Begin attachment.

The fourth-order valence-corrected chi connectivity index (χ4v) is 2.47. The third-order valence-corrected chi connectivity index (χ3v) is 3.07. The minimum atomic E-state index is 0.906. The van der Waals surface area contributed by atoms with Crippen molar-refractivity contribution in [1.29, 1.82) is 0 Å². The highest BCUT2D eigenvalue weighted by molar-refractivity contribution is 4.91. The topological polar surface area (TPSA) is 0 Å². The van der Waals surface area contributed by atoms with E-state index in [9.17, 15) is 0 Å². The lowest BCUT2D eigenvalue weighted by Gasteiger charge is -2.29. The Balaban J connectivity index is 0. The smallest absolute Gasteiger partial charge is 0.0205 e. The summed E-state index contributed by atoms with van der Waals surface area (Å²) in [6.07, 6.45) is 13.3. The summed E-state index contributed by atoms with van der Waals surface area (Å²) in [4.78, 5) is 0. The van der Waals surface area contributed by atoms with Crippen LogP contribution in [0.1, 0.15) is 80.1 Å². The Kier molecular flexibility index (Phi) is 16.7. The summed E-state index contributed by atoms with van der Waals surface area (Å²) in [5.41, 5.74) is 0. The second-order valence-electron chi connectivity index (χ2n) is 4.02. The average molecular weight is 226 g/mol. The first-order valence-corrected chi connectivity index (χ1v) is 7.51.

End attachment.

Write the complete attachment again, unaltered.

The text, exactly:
The fourth-order valence-corrected chi connectivity index (χ4v) is 2.47. The third-order valence-corrected chi connectivity index (χ3v) is 3.07. The minimum atomic E-state index is 0.906. The van der Waals surface area contributed by atoms with Crippen molar-refractivity contribution in [1.29, 1.82) is 0 Å². The highest BCUT2D eigenvalue weighted by molar-refractivity contribution is 4.91. The topological polar surface area (TPSA) is 0 Å². The van der Waals surface area contributed by atoms with E-state index in [9.17, 15) is 0 Å². The lowest BCUT2D eigenvalue weighted by Gasteiger charge is -2.29. The Balaban J connectivity index is 0. The smallest absolute Gasteiger partial charge is 0.0205 e. The summed E-state index contributed by atoms with van der Waals surface area (Å²) in [6.07, 6.45) is 13.3. The summed E-state index contributed by atoms with van der Waals surface area (Å²) in [4.78, 5) is 0. The van der Waals surface area contributed by atoms with Crippen LogP contribution in [0.1, 0.15) is 80.1 Å². The Kier molecular flexibility index (Phi) is 16.7. The summed E-state index contributed by atoms with van der Waals surface area (Å²) in [5.41, 5.74) is 0. The second-order valence-electron chi connectivity index (χ2n) is 4.02. The average molecular weight is 226 g/mol. The first-order valence-corrected chi connectivity index (χ1v) is 7.51.